Las Vegas Motor Speedway (, located in Clark County, Nevada in Las Vegas, Nevada about 15 miles northeast of the Las Vegas Strip, is a 1,200-acre (490 ha) complex of several tracks for motorsports racing. The complex is owned by Speedway Motorsports, Inc., which is headquartered in Charlotte, North Carolina.

Following the last closure of Stardust International Raceway in 1971, plans were established for a brand-new racing facility in Las Vegas: the Las Vegas Speedrome. Located in the far northeast corner of the Las Vegas Valley, the Speedrome included a road course and drag strip, opening in 1972.

Alex Rodriquez leased the facility from the City of Las Vegas, and included the 3/8-mile brief track in 1985 after the closure of Craig Road Speedway in 1983. Ralph Engelstad of the Imperial Palace purchased the track in 1989, renaming the facility Las Vegas Speedway Park. Engelstad partnered with William Bennett of the Sahara Hotel and opened a new $72 million superspeedway on the site in September 1996.

The first race at the speedway was on September 15 with an IndyCar event, which was won by Richie Hearn. A NASCAR Truck Series race followed in November. In December 1998, Speedway Motorsports purchased Las Vegas Motor Speedway from Engelstad and Bennett for $215 million. Veteran motorsports press agent Chris Powell was called the speedway’s president and general supervisor and still holds that position today.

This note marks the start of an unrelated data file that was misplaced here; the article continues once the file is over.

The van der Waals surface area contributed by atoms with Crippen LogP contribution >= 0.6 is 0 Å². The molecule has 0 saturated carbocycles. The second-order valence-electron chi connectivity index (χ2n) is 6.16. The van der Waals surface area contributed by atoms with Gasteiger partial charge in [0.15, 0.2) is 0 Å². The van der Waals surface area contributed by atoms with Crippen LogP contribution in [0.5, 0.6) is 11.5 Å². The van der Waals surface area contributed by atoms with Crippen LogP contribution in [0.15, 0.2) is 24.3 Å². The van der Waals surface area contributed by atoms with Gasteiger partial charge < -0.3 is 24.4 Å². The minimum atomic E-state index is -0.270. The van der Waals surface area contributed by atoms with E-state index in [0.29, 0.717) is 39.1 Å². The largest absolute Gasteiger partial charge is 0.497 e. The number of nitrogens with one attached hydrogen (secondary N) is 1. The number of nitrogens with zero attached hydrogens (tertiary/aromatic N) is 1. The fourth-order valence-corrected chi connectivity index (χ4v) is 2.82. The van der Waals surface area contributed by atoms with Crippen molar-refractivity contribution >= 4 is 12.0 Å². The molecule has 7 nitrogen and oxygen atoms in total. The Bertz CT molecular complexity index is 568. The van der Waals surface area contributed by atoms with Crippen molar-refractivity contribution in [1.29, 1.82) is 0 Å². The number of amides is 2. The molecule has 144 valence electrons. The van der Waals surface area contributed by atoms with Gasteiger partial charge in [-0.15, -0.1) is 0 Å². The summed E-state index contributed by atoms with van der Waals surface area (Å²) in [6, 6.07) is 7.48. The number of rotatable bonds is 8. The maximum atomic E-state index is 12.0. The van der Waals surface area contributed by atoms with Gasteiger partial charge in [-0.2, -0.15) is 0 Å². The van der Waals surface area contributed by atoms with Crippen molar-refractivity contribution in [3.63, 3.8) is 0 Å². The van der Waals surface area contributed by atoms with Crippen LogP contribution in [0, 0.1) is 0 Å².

The Winston No Bull 5 Million Dollar Bonus was held at the track from 1999 to 2002. Jeff Burton won a million dollars in 2000 and Jeff Gordon won the bonus in 2001. The drag strip was moved into the present The Strip at Las Vegas Motor Speedway, while the old drag strip and road course was reconstructed to the current outer 2.4 mile road course in use today. The 3/8-mile oval was reconstructed with a new pit lane and start-finish changed to the opposite side. During the 2004 and 2005 seasons, Champ Car also held races at the speedway, which were both won by Sébastien Bourdais.

In 2006, strategies were revealed to reconfigure the track after the Nextel Cup Series race kept in March, increasing the banking from the initial 12 degrees to 20 degrees. This reconfiguration required “progressive banking” which increases the degree of banking on a gradient towards the outside of the track. This increased side-by-side racing. The speedway likewise built a fan zone called the “Neon Garage”.

This location has live home entertainment, extraordinary access to the drivers and groups, such as seeing locations for fans to view their favorite driver’s car get dealt with and talk to the drivers, and is house to the Winner’s Circle. The speedway moved pit road 275 feet (84 m) closer to the grandstands, developed a brand-new media center and included a quarter-mile oval for Legends Cars, Bandoleros, and Thunder Roadsters, in the tri-oval area.

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